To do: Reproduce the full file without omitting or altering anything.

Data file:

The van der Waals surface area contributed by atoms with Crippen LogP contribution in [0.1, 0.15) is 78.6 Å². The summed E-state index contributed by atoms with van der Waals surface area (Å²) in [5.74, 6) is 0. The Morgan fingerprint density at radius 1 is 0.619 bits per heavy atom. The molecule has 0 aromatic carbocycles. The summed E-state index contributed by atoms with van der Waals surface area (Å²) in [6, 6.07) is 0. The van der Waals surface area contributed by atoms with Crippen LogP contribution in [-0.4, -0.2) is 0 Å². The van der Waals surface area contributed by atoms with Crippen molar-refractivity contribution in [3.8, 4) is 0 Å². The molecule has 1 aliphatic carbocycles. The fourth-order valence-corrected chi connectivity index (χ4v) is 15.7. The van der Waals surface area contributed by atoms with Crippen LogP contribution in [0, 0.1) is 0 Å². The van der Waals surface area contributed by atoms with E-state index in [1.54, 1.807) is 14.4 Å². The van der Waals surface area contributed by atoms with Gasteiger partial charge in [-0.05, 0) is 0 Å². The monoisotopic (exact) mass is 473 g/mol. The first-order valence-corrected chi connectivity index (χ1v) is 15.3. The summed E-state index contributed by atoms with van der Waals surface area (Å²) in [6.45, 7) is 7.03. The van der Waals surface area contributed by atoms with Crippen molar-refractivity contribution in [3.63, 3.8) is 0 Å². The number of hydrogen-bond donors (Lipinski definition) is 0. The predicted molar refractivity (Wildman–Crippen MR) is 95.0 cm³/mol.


The van der Waals surface area contributed by atoms with Crippen LogP contribution in [0.1, 0.15) is 78.6 Å². The summed E-state index contributed by atoms with van der Waals surface area (Å²) in [5.74, 6) is 0. The Morgan fingerprint density at radius 1 is 0.619 bits per heavy atom. The molecule has 0 aromatic carbocycles. The summed E-state index contributed by atoms with van der Waals surface area (Å²) in [6, 6.07) is 0. The van der Waals surface area contributed by atoms with Crippen LogP contribution in [-0.4, -0.2) is 0 Å². The van der Waals surface area contributed by atoms with Crippen molar-refractivity contribution in [3.8, 4) is 0 Å². The molecule has 1 aliphatic carbocycles. The fourth-order valence-corrected chi connectivity index (χ4v) is 15.7. The van der Waals surface area contributed by atoms with Crippen LogP contribution in [0, 0.1) is 0 Å². The van der Waals surface area contributed by atoms with E-state index in [1.54, 1.807) is 14.4 Å². The van der Waals surface area contributed by atoms with Gasteiger partial charge in [-0.05, 0) is 0 Å². The monoisotopic (exact) mass is 473 g/mol. The first-order valence-corrected chi connectivity index (χ1v) is 15.3. The summed E-state index contributed by atoms with van der Waals surface area (Å²) in [6.45, 7) is 7.03. The van der Waals surface area contributed by atoms with Crippen molar-refractivity contribution in [3.63, 3.8) is 0 Å². The number of hydrogen-bond donors (Lipinski definition) is 0. The predicted molar refractivity (Wildman–Crippen MR) is 95.0 cm³/mol.